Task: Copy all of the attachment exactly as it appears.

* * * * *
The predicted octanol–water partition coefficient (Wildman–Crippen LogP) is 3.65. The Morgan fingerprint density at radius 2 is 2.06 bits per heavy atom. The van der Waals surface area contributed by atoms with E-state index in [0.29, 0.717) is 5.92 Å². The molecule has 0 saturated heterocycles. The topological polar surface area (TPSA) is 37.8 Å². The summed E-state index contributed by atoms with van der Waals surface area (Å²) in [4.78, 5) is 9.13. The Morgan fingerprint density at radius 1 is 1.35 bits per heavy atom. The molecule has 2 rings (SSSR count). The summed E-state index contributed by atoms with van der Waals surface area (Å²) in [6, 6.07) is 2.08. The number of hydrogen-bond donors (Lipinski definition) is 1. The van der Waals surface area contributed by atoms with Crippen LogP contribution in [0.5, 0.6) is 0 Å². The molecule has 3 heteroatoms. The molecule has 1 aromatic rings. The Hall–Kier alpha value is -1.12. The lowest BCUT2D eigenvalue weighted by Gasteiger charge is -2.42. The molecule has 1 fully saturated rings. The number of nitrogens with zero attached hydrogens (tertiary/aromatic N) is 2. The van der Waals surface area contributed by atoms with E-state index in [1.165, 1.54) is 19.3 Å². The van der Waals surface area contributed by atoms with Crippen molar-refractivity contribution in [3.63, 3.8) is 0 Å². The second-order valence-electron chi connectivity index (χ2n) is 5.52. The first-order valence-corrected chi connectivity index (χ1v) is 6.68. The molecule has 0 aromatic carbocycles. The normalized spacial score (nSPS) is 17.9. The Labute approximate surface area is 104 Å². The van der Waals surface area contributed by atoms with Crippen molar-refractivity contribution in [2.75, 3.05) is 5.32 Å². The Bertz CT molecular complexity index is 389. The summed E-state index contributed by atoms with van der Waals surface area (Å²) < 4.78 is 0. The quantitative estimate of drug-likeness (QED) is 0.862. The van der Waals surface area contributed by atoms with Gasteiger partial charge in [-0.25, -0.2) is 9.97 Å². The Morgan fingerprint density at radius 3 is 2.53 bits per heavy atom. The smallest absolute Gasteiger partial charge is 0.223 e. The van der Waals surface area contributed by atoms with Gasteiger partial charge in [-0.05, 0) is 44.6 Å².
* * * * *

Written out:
The predicted octanol–water partition coefficient (Wildman–Crippen LogP) is 3.65. The Morgan fingerprint density at radius 2 is 2.06 bits per heavy atom. The van der Waals surface area contributed by atoms with E-state index in [0.29, 0.717) is 5.92 Å². The molecule has 0 saturated heterocycles. The topological polar surface area (TPSA) is 37.8 Å². The summed E-state index contributed by atoms with van der Waals surface area (Å²) in [4.78, 5) is 9.13. The Morgan fingerprint density at radius 1 is 1.35 bits per heavy atom. The molecule has 2 rings (SSSR count). The summed E-state index contributed by atoms with van der Waals surface area (Å²) in [6, 6.07) is 2.08. The number of hydrogen-bond donors (Lipinski definition) is 1. The van der Waals surface area contributed by atoms with Crippen LogP contribution in [0.5, 0.6) is 0 Å². The molecule has 3 heteroatoms. The molecule has 1 aromatic rings. The Hall–Kier alpha value is -1.12. The lowest BCUT2D eigenvalue weighted by Gasteiger charge is -2.42. The molecule has 1 fully saturated rings. The number of nitrogens with zero attached hydrogens (tertiary/aromatic N) is 2. The van der Waals surface area contributed by atoms with E-state index in [1.165, 1.54) is 19.3 Å². The van der Waals surface area contributed by atoms with Crippen molar-refractivity contribution in [3.63, 3.8) is 0 Å². The second-order valence-electron chi connectivity index (χ2n) is 5.52. The first-order valence-corrected chi connectivity index (χ1v) is 6.68. The molecule has 0 aromatic carbocycles. The normalized spacial score (nSPS) is 17.9. The Labute approximate surface area is 104 Å². The van der Waals surface area contributed by atoms with Crippen molar-refractivity contribution in [2.75, 3.05) is 5.32 Å². The Bertz CT molecular complexity index is 389. The summed E-state index contributed by atoms with van der Waals surface area (Å²) < 4.78 is 0. The quantitative estimate of drug-likeness (QED) is 0.862. The van der Waals surface area contributed by atoms with Gasteiger partial charge in [-0.25, -0.2) is 9.97 Å². The Morgan fingerprint density at radius 3 is 2.53 bits per heavy atom. The smallest absolute Gasteiger partial charge is 0.223 e. The van der Waals surface area contributed by atoms with Gasteiger partial charge in [-0.05, 0) is 44.6 Å².